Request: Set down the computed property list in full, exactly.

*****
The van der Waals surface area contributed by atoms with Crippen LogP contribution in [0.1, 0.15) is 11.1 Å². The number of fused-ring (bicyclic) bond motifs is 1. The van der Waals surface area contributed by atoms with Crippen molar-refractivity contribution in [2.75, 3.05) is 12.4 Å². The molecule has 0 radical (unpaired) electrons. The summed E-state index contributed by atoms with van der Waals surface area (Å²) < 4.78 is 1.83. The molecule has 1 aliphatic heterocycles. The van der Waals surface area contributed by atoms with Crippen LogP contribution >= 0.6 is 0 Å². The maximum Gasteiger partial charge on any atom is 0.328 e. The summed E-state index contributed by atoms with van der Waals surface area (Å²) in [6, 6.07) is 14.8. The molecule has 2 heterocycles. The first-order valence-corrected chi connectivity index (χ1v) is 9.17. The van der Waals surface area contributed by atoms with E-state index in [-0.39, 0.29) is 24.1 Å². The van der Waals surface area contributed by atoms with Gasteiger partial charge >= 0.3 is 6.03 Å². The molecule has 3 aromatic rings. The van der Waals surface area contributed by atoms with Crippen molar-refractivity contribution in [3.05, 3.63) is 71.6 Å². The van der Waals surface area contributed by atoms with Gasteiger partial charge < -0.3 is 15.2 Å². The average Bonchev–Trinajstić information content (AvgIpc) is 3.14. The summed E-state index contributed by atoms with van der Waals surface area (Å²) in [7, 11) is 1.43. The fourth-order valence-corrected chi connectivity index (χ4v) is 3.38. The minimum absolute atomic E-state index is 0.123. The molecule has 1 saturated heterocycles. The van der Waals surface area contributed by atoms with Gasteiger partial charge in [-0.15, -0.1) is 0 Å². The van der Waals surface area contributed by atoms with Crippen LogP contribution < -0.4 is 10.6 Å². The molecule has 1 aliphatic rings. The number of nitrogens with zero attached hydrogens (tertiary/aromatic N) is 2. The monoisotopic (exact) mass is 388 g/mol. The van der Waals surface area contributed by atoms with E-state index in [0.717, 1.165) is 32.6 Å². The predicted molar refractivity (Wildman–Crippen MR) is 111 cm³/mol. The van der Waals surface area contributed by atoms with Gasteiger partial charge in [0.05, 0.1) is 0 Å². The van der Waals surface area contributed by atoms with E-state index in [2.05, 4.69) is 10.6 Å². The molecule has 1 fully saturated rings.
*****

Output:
The van der Waals surface area contributed by atoms with Crippen LogP contribution in [0.1, 0.15) is 11.1 Å². The number of fused-ring (bicyclic) bond motifs is 1. The van der Waals surface area contributed by atoms with Crippen molar-refractivity contribution in [2.75, 3.05) is 12.4 Å². The molecule has 0 radical (unpaired) electrons. The summed E-state index contributed by atoms with van der Waals surface area (Å²) < 4.78 is 1.83. The molecule has 1 aliphatic heterocycles. The van der Waals surface area contributed by atoms with Crippen LogP contribution >= 0.6 is 0 Å². The maximum Gasteiger partial charge on any atom is 0.328 e. The summed E-state index contributed by atoms with van der Waals surface area (Å²) in [6, 6.07) is 14.8. The molecule has 2 heterocycles. The first-order valence-corrected chi connectivity index (χ1v) is 9.17. The van der Waals surface area contributed by atoms with E-state index in [-0.39, 0.29) is 24.1 Å². The van der Waals surface area contributed by atoms with Gasteiger partial charge >= 0.3 is 6.03 Å². The molecule has 3 aromatic rings. The van der Waals surface area contributed by atoms with Crippen molar-refractivity contribution in [3.05, 3.63) is 71.6 Å². The van der Waals surface area contributed by atoms with Gasteiger partial charge < -0.3 is 15.2 Å². The average Bonchev–Trinajstić information content (AvgIpc) is 3.14. The summed E-state index contributed by atoms with van der Waals surface area (Å²) in [7, 11) is 1.43. The fourth-order valence-corrected chi connectivity index (χ4v) is 3.38. The minimum absolute atomic E-state index is 0.123. The molecule has 1 saturated heterocycles. The van der Waals surface area contributed by atoms with Gasteiger partial charge in [-0.15, -0.1) is 0 Å². The van der Waals surface area contributed by atoms with Crippen LogP contribution < -0.4 is 10.6 Å². The molecule has 1 aliphatic rings. The number of nitrogens with zero attached hydrogens (tertiary/aromatic N) is 2. The monoisotopic (exact) mass is 388 g/mol. The van der Waals surface area contributed by atoms with E-state index in [0.717, 1.165) is 32.6 Å². The predicted molar refractivity (Wildman–Crippen MR) is 111 cm³/mol. The van der Waals surface area contributed by atoms with Gasteiger partial charge in [0.05, 0.1) is 0 Å². The van der Waals surface area contributed by atoms with E-state index in [2.05, 4.69) is 10.6 Å². The molecule has 1 fully saturated rings.